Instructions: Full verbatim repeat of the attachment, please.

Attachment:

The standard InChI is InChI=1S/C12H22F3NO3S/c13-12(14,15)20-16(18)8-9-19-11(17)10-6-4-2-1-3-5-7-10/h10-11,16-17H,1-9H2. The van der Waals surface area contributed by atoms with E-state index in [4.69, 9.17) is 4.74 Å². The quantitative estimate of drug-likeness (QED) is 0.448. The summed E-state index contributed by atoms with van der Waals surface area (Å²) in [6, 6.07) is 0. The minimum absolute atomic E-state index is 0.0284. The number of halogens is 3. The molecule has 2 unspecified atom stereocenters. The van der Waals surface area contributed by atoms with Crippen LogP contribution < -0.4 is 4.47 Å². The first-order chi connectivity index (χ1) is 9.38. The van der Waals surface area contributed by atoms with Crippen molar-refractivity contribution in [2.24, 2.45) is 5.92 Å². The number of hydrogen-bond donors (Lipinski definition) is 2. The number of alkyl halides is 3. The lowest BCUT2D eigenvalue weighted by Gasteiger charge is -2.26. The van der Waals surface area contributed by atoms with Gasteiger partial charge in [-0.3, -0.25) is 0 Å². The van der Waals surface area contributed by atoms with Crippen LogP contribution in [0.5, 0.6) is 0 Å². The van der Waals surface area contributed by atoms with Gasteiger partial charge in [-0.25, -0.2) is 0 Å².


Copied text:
The standard InChI is InChI=1S/C12H22F3NO3S/c13-12(14,15)20-16(18)8-9-19-11(17)10-6-4-2-1-3-5-7-10/h10-11,16-17H,1-9H2. The van der Waals surface area contributed by atoms with E-state index in [4.69, 9.17) is 4.74 Å². The quantitative estimate of drug-likeness (QED) is 0.448. The summed E-state index contributed by atoms with van der Waals surface area (Å²) in [6, 6.07) is 0. The minimum absolute atomic E-state index is 0.0284. The number of halogens is 3. The molecule has 2 unspecified atom stereocenters. The van der Waals surface area contributed by atoms with Crippen LogP contribution < -0.4 is 4.47 Å². The first-order chi connectivity index (χ1) is 9.38. The van der Waals surface area contributed by atoms with Crippen molar-refractivity contribution in [2.24, 2.45) is 5.92 Å². The number of hydrogen-bond donors (Lipinski definition) is 2. The number of alkyl halides is 3. The lowest BCUT2D eigenvalue weighted by Gasteiger charge is -2.26. The van der Waals surface area contributed by atoms with Gasteiger partial charge in [-0.3, -0.25) is 0 Å². The van der Waals surface area contributed by atoms with Crippen LogP contribution in [0.5, 0.6) is 0 Å². The van der Waals surface area contributed by atoms with Gasteiger partial charge in [-0.25, -0.2) is 0 Å².